Aphios Corporation announced has been awarded a subcontract for the nanoformulation of a super hydrophobic anticancer drug administered through the Frederick National Laboratory for Cancer Research in Frederick, MD.
Several promising natural products being developed as the active pharmaceutical ingredients of investigational drug products have encountered roadblocks that nanotechnology may be able to address. One of these promising anticancer drugs is Brefeldin A (BFA), a cyclic macrolide with a lactone ring. BFA has demonstrated potent activities in controlling protein trafficking, signal transduction cycles and apoptosis. However, clinical development of this promising anticancer drug has been halted because of the inability to develop an intravenous formulation of this water-insoluble, highly hydrophobic active pharmaceutical ingredient.
The primary goal of this research program is to pair Brefeldin A (BFA) with Aphios’ SuperFluids™ critical fluid nanosomes (SFS-CFN) technology for intravenous administration to achieve and maintain therapeutic plasma concentrations. The nanoBFA IV research is being funded via a research subcontract from Leidos Biomedical Research, Inc., prime contractor for the Frederick National Lab, sponsored by the National Cancer Institute.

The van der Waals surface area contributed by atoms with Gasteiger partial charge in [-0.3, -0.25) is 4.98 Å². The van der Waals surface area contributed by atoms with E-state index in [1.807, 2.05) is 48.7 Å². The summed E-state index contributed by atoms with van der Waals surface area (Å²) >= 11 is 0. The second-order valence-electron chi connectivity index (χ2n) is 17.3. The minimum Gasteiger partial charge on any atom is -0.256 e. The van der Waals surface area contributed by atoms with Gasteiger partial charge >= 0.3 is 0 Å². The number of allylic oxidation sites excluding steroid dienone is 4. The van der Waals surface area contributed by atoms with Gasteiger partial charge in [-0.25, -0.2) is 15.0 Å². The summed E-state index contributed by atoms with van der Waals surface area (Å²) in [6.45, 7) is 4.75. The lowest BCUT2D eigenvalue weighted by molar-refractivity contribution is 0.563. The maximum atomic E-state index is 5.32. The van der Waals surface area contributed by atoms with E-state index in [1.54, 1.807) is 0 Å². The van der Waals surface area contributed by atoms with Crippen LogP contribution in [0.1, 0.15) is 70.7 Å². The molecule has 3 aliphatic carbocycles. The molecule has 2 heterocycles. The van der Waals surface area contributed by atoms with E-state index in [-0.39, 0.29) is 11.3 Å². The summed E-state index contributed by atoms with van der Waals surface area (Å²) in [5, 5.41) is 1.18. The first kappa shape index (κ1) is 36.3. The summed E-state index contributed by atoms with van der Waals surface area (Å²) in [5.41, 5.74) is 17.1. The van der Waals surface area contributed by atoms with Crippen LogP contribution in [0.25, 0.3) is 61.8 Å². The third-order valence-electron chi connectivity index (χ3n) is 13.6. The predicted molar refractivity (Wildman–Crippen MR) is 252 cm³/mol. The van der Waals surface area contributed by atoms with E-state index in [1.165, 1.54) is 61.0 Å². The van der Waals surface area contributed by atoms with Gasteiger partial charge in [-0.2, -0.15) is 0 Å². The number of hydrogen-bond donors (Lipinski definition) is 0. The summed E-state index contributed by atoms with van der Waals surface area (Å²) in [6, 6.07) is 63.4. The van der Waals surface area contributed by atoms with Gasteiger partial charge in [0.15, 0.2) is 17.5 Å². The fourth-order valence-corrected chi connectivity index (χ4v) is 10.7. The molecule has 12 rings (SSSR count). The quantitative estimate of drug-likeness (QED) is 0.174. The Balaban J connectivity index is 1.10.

Dr. Trevor P. Castor, Principal Investigator of the subcontract, states that “Our rationale for pairing BFA with SFS-CFN technology is that BFA is highly hydrophobic and insoluble in water. As such, during the encapsulation process, BFA will be sequestered in the lipid bilayer of phospholipid nanosomes making an aqueous-based nanoformulation of this water-insoluble drug. This process is very similar to one that we have developed for Camptothecin (CPT), a highly hydrophobic and water-insoluble lactone, derivatives of which are approved by the FDA for colorectal, cervical, pancreatic and other cancers. Aphios is also developing nanosomes of neat CPT, Camposomes™, to improve efficacy and reduce toxicity of this potent topoisomerase-1 inhibitor for pancreatic and other cancers.”